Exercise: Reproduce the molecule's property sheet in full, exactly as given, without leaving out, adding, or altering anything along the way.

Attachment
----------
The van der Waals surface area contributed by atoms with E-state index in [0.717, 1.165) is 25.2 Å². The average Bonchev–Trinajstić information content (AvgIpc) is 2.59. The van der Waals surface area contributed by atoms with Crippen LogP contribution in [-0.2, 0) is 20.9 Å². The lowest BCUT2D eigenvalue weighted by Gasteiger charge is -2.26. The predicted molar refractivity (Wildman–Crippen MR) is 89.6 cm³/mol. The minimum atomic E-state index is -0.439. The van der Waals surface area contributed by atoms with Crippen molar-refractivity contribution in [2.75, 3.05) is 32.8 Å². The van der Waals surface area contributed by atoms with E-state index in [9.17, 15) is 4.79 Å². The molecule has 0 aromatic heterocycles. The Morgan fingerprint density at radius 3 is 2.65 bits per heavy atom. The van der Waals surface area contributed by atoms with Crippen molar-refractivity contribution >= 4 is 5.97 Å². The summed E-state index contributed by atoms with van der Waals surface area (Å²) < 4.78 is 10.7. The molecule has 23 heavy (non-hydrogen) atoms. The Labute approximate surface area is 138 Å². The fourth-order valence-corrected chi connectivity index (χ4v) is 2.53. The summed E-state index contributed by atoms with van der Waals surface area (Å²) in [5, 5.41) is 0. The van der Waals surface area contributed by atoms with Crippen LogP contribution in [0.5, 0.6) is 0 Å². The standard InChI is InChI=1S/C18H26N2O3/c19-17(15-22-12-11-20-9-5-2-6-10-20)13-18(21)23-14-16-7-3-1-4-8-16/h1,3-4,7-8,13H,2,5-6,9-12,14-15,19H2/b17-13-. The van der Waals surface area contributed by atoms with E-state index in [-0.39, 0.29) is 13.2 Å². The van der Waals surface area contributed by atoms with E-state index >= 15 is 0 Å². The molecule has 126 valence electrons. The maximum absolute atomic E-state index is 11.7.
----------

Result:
The van der Waals surface area contributed by atoms with E-state index in [0.717, 1.165) is 25.2 Å². The average Bonchev–Trinajstić information content (AvgIpc) is 2.59. The van der Waals surface area contributed by atoms with Crippen LogP contribution in [-0.2, 0) is 20.9 Å². The lowest BCUT2D eigenvalue weighted by Gasteiger charge is -2.26. The predicted molar refractivity (Wildman–Crippen MR) is 89.6 cm³/mol. The minimum atomic E-state index is -0.439. The van der Waals surface area contributed by atoms with Crippen molar-refractivity contribution in [2.75, 3.05) is 32.8 Å². The van der Waals surface area contributed by atoms with E-state index in [9.17, 15) is 4.79 Å². The molecule has 0 aromatic heterocycles. The Morgan fingerprint density at radius 3 is 2.65 bits per heavy atom. The van der Waals surface area contributed by atoms with Crippen molar-refractivity contribution >= 4 is 5.97 Å². The summed E-state index contributed by atoms with van der Waals surface area (Å²) < 4.78 is 10.7. The molecule has 23 heavy (non-hydrogen) atoms. The Labute approximate surface area is 138 Å². The fourth-order valence-corrected chi connectivity index (χ4v) is 2.53. The summed E-state index contributed by atoms with van der Waals surface area (Å²) in [5, 5.41) is 0. The van der Waals surface area contributed by atoms with Crippen LogP contribution in [0.5, 0.6) is 0 Å². The standard InChI is InChI=1S/C18H26N2O3/c19-17(15-22-12-11-20-9-5-2-6-10-20)13-18(21)23-14-16-7-3-1-4-8-16/h1,3-4,7-8,13H,2,5-6,9-12,14-15,19H2/b17-13-. The van der Waals surface area contributed by atoms with E-state index in [-0.39, 0.29) is 13.2 Å². The van der Waals surface area contributed by atoms with E-state index >= 15 is 0 Å². The molecule has 126 valence electrons. The maximum absolute atomic E-state index is 11.7.